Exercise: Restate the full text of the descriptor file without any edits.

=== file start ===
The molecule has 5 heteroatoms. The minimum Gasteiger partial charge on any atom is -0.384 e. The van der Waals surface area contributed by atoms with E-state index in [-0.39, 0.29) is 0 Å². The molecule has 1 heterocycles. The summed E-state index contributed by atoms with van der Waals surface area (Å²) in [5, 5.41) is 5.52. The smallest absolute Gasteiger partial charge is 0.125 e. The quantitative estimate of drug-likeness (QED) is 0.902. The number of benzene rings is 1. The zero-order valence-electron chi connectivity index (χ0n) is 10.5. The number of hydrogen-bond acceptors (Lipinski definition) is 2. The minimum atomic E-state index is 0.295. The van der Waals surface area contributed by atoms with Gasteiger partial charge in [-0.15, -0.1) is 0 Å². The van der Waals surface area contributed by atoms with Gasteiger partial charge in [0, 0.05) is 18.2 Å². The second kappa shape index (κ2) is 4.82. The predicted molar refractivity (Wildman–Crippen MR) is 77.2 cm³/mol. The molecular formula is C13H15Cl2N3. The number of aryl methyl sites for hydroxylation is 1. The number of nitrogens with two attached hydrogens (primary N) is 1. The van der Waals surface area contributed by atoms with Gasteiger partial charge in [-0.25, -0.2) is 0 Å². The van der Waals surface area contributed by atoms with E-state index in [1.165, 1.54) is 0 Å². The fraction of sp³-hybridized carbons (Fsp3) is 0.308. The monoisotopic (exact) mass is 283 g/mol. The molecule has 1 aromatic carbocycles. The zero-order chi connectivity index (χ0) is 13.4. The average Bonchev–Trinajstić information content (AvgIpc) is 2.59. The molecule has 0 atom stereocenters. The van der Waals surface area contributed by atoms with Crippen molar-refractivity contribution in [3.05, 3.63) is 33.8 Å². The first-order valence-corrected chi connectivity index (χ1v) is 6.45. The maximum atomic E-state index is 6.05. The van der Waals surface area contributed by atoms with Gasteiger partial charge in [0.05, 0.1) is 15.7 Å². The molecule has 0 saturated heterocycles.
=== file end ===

The molecule has 5 heteroatoms. The minimum Gasteiger partial charge on any atom is -0.384 e. The van der Waals surface area contributed by atoms with E-state index in [-0.39, 0.29) is 0 Å². The molecule has 1 heterocycles. The summed E-state index contributed by atoms with van der Waals surface area (Å²) in [5, 5.41) is 5.52. The smallest absolute Gasteiger partial charge is 0.125 e. The quantitative estimate of drug-likeness (QED) is 0.902. The number of benzene rings is 1. The zero-order valence-electron chi connectivity index (χ0n) is 10.5. The number of hydrogen-bond acceptors (Lipinski definition) is 2. The minimum atomic E-state index is 0.295. The van der Waals surface area contributed by atoms with Gasteiger partial charge in [-0.15, -0.1) is 0 Å². The van der Waals surface area contributed by atoms with Gasteiger partial charge in [0, 0.05) is 18.2 Å². The second kappa shape index (κ2) is 4.82. The predicted molar refractivity (Wildman–Crippen MR) is 77.2 cm³/mol. The molecular formula is C13H15Cl2N3. The number of aryl methyl sites for hydroxylation is 1. The number of nitrogens with two attached hydrogens (primary N) is 1. The van der Waals surface area contributed by atoms with Gasteiger partial charge in [-0.25, -0.2) is 0 Å². The van der Waals surface area contributed by atoms with E-state index in [1.165, 1.54) is 0 Å². The fraction of sp³-hybridized carbons (Fsp3) is 0.308. The monoisotopic (exact) mass is 283 g/mol. The molecule has 1 aromatic carbocycles. The zero-order chi connectivity index (χ0) is 13.4. The average Bonchev–Trinajstić information content (AvgIpc) is 2.59. The molecule has 0 atom stereocenters. The van der Waals surface area contributed by atoms with Crippen molar-refractivity contribution in [3.05, 3.63) is 33.8 Å². The first-order valence-corrected chi connectivity index (χ1v) is 6.45. The maximum atomic E-state index is 6.05. The van der Waals surface area contributed by atoms with Gasteiger partial charge in [0.05, 0.1) is 15.7 Å². The molecule has 0 saturated heterocycles.